After an early dinner we retired to our tents for a well deserved rest. Lions did roar as expected. They were far from us, probably following the buffalo some place else. We slept well, being careful when getting up for pit stops during the night. The morning after saw us all happy to see that the four of us survived our first night at Chitake and decided to celebrate this with a good -and healthy- breakfast!

The water had stopped flowing during the night so only baboons were walking in the dry river bed.

Sand and baboons.

Sand and baboons.

We decided that we would do a bit of exploring so we went to the actual springs where we could see a number of different footprints and a couple of carcasses (one buffalo and one elephant) that were responsible for the rotten smell that we could sometimes feel, depending on the wind direction. We then crossed the river and drove for a few km until reaching the baobab hill.

After spending some time with the baobabs we returned, crossed the river again and drove on towards the exit as we had seen an open area where we thought cheetah may be found. We saw the usual warthogs and the ubiquitous impala. Then our friend Tom amazed us by spotting a painted/wild dog lying down at about 100 metres from the car! An amazing sighting. In fact there were three of them.

Then he spotted a few more heads under another bush nearby! When the heads became full dogs, we realized that there were pups, six of them and half grown. At some point they all trotted towards the adults and the latter stood up for the usual greetings. We counted five adults and six pups. After their profuse greeting they all dashed off as if starting a hunt although we did not see any possible prey. We tried to follow them but lost them almost immediately. Giving up on the painted dogs we drove on to the junction with the main road and started going back to camp.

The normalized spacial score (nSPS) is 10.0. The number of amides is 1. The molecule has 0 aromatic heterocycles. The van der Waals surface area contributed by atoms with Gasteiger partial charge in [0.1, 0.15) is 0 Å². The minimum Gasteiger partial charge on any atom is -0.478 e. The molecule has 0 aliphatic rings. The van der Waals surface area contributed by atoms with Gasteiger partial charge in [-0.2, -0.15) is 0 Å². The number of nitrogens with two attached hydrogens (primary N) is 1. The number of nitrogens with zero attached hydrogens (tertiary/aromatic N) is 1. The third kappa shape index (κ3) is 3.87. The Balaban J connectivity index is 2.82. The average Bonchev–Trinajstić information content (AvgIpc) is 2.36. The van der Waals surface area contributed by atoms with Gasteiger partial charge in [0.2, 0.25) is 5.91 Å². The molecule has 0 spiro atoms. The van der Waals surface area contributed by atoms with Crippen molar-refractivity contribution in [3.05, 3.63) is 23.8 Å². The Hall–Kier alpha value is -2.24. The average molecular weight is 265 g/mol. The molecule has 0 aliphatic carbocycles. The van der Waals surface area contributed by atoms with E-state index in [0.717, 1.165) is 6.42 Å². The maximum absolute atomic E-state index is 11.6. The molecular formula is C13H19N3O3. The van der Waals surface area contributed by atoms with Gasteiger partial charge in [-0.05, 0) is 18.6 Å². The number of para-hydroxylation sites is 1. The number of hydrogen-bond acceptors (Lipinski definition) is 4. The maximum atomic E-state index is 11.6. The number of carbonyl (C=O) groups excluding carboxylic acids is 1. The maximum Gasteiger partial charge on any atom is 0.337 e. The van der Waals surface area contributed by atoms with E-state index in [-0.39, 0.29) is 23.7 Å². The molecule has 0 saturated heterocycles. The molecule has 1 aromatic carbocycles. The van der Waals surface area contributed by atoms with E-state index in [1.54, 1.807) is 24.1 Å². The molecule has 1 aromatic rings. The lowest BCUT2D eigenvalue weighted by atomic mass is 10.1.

The dogs were again at the same spot! Surprised we stopped to watch and confirmed that there were the same! While watching, again, all pups dashed off as if on a hunt, followed by one or two adults and, after a while, got back to the starting point. This exercise was repeated three times. The observation was a topic of discussion for a while as some thought it was a kind of hunting rehearsal while others -including myself- thought that the pups were just being either hungry or hyperactive!

After that interesting encounter we got back to camp to face another night at Chitake, now more relaxed as we had survived the first!

A "Chitake special"! An Eastern Nicator looking for insects in the undergrowth.

A “Chitake special”! An Eastern Nicator looking for insects in the undergrowth.

A carmine bee-eater.

A carmine bee-eater.

Skin Disease

End of October is the height of the dry season in Mana Pools. The place really looks like a brown dust bowl the exception being those trees that, anticipating the arrival of the new rains, flower now to be ready to drop their seeds with the onset of the rains presenting the landscape with some colourful blotches.

Very few Apple Ring Acacia still had pods and the experienced elephants that knew the reward of a few strong shakes applied to the trunk, were using this technique and relishing the fruit of the “podfall” they produced!

The scarcity of the Acacia pods is now compensated by the abundance of sausages of the Sausage Trees, now quite grown although probably not so palatable. As a consequence of the general absence of food on the plains, the animals in general and the elephants in particular were seen mainly on the margins of the Zambezi River, feeding on aquatic plants. The Zambezi banks were dotted with elephants and many were feeding and bathing below the banks of the campsite.